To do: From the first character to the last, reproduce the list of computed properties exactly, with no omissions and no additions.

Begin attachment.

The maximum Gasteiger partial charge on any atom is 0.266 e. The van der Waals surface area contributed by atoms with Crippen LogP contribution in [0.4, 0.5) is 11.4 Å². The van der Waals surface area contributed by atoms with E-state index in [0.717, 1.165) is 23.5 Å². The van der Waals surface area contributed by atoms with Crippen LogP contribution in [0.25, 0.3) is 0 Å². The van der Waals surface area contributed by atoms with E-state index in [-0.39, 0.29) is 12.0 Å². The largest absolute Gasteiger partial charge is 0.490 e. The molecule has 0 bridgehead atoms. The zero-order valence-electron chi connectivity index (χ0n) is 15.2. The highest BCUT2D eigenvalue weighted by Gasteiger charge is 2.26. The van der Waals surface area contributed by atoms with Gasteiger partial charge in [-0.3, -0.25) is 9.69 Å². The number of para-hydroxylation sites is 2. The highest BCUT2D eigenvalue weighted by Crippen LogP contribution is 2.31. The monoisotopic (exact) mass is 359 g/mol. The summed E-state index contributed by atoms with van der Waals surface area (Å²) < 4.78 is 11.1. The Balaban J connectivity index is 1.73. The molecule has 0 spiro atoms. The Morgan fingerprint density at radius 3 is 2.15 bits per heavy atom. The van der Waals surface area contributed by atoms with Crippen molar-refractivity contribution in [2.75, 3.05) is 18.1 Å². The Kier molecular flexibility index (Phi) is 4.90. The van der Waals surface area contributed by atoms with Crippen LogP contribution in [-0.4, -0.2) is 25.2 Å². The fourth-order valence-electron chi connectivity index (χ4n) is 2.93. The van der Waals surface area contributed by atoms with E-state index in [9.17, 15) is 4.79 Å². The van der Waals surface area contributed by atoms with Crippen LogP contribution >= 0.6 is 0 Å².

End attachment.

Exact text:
The maximum Gasteiger partial charge on any atom is 0.266 e. The van der Waals surface area contributed by atoms with Crippen LogP contribution in [0.4, 0.5) is 11.4 Å². The van der Waals surface area contributed by atoms with E-state index in [0.717, 1.165) is 23.5 Å². The van der Waals surface area contributed by atoms with Crippen LogP contribution in [0.25, 0.3) is 0 Å². The van der Waals surface area contributed by atoms with E-state index in [-0.39, 0.29) is 12.0 Å². The largest absolute Gasteiger partial charge is 0.490 e. The molecule has 0 bridgehead atoms. The zero-order valence-electron chi connectivity index (χ0n) is 15.2. The highest BCUT2D eigenvalue weighted by Gasteiger charge is 2.26. The van der Waals surface area contributed by atoms with Gasteiger partial charge in [-0.3, -0.25) is 9.69 Å². The number of para-hydroxylation sites is 2. The highest BCUT2D eigenvalue weighted by Crippen LogP contribution is 2.31. The monoisotopic (exact) mass is 359 g/mol. The summed E-state index contributed by atoms with van der Waals surface area (Å²) < 4.78 is 11.1. The Balaban J connectivity index is 1.73. The molecule has 0 spiro atoms. The Morgan fingerprint density at radius 3 is 2.15 bits per heavy atom. The van der Waals surface area contributed by atoms with Crippen molar-refractivity contribution in [2.75, 3.05) is 18.1 Å². The Kier molecular flexibility index (Phi) is 4.90. The van der Waals surface area contributed by atoms with Crippen LogP contribution in [-0.4, -0.2) is 25.2 Å². The fourth-order valence-electron chi connectivity index (χ4n) is 2.93. The van der Waals surface area contributed by atoms with E-state index in [9.17, 15) is 4.79 Å². The van der Waals surface area contributed by atoms with Crippen LogP contribution >= 0.6 is 0 Å².